What’s Stopping Your Small Business from Reaching Success?

There is no denying that the past few years have seen a boom in the small business landscape. At the start of 2021, the small business population reached 5.5 million, accounting for nearly 60% of total employment in the UK. But the onslaught of the pandemic and inflationary pressures can push small businesses into a corner of instability and insecurity.

If business owners consider the complex factors contributing to business failure, they can plan ahead and do more than just keep the lights on. Here’s a look at what could be stopping your business from treading the path towards growth and success.

Lack of strategic financial planning

One of the primary drivers for business failure is the lack of control over finances. It has been reported that the UK’s small businesses are struggling to bounce back from the pandemic, only to have to brace themselves again due to the rising prices of petrol, energy, and essential goods.

To avoid debts from racking up and passing on the financial burden to your customers, your financial planning must have a long-term view and forecast all the possible risks—from major economic forces like recession and cost of living to cash flow concerns like late payments. Even when sales look good, be careful not to extend yourself beyond your liquid cash limits.

taking a payment
Receiving payment is essential to success

Limited payment channels

When you are already grappling with negative cash flow, the last thing you’d want is to turn away customers due to limited options and inconvenient transactions. Upgrading payment solutions for small businesses can appeal to a broader customer base, as they can safely and seamlessly do transactions via card machines, mobile terminals, or email invoices.

If you’re in e-commerce, accepting major credit cards and e-wallets can also enhance the online checkout experience and minimise abandoned shopping carts. Diversifying and digitising your payment channels further helps the business, as you can better manage finances without the risk of manual data entry errors or lost receipts.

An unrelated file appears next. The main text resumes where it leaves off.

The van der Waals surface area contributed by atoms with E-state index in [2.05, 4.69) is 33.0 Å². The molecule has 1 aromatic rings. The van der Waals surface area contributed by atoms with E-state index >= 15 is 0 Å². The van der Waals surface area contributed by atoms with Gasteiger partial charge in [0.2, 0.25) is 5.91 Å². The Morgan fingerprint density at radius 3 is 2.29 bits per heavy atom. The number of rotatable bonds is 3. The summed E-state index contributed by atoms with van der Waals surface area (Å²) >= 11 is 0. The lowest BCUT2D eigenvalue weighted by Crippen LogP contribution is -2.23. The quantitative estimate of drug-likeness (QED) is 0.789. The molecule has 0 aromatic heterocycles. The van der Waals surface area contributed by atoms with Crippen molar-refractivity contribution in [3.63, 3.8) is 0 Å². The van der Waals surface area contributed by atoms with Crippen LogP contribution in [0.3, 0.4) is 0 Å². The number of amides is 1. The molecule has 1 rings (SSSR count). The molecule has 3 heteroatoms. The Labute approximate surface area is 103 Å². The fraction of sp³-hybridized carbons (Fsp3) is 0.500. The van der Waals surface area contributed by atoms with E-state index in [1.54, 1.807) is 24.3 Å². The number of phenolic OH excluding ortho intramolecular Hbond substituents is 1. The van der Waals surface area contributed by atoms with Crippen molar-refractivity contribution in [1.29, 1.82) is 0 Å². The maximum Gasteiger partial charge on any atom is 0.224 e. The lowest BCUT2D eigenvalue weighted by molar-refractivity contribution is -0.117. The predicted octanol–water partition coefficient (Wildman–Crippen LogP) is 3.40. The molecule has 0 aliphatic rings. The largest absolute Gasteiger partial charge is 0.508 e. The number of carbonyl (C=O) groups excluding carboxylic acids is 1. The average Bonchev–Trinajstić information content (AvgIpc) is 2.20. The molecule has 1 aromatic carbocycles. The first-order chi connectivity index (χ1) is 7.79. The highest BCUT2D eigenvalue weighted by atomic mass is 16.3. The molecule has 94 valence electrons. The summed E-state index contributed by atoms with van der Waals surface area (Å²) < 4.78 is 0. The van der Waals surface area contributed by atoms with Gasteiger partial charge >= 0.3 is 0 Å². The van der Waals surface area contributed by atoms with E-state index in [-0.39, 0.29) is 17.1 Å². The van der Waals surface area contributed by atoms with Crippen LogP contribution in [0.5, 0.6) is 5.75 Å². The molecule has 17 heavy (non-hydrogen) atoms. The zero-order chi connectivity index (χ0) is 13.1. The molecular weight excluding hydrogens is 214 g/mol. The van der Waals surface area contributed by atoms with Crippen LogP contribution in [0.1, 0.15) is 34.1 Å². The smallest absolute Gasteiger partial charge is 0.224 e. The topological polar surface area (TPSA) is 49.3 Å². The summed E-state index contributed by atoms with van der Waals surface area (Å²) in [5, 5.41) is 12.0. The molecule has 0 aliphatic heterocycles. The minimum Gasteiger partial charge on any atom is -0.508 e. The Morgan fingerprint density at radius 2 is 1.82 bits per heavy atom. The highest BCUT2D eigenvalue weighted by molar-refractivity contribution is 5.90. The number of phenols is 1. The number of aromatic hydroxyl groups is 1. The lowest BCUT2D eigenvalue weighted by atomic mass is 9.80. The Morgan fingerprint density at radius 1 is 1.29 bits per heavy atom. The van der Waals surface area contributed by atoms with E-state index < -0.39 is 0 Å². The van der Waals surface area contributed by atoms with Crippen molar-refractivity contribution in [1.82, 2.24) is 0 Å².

Not having a suitable location or platform

Regardless of owning a brick-and-mortar store or an online shop, choosing the location must be strategic and cannot be done on a whim. When starting a food van business for example, your vehicle must not only contain all the functionalities for cooking, storage, and ventilation but must also be located in areas with high foot traffic without being saturated by competitors.

Meanwhile, e-commerce platforms must have a user-friendly interface or else your customers won’t be motivated to shop around. Audience segmentation also informs where your online business should be located. Younger generations may prefer 24/7 marketplaces, while older generations may be better catered to by websites that offer click-and-collect fulfilment methods.

Inadequate leadership and management

Your role as an owner-manager cannot be set aside despite your size and resources. Many entrepreneurs may view regulatory compliance as a burden, but regulations can help with growth and success by ensuring workplace health, safety, and productivity. For example, having emergency procedures in place can reduce the likelihood and costs of occupational injury. Implementing processes for product quality control can also increase customer satisfaction and loyalty.

Lastly, a business is as good as its workers; ensuring competitive compensation alongside physical and mental health support for your employees can drive retention rates and keep your business running for a sustained period. If you think such formalised practices are outside of your skills and expertise, it doesn’t hurt to research best practices or network with legal advisers and consultants.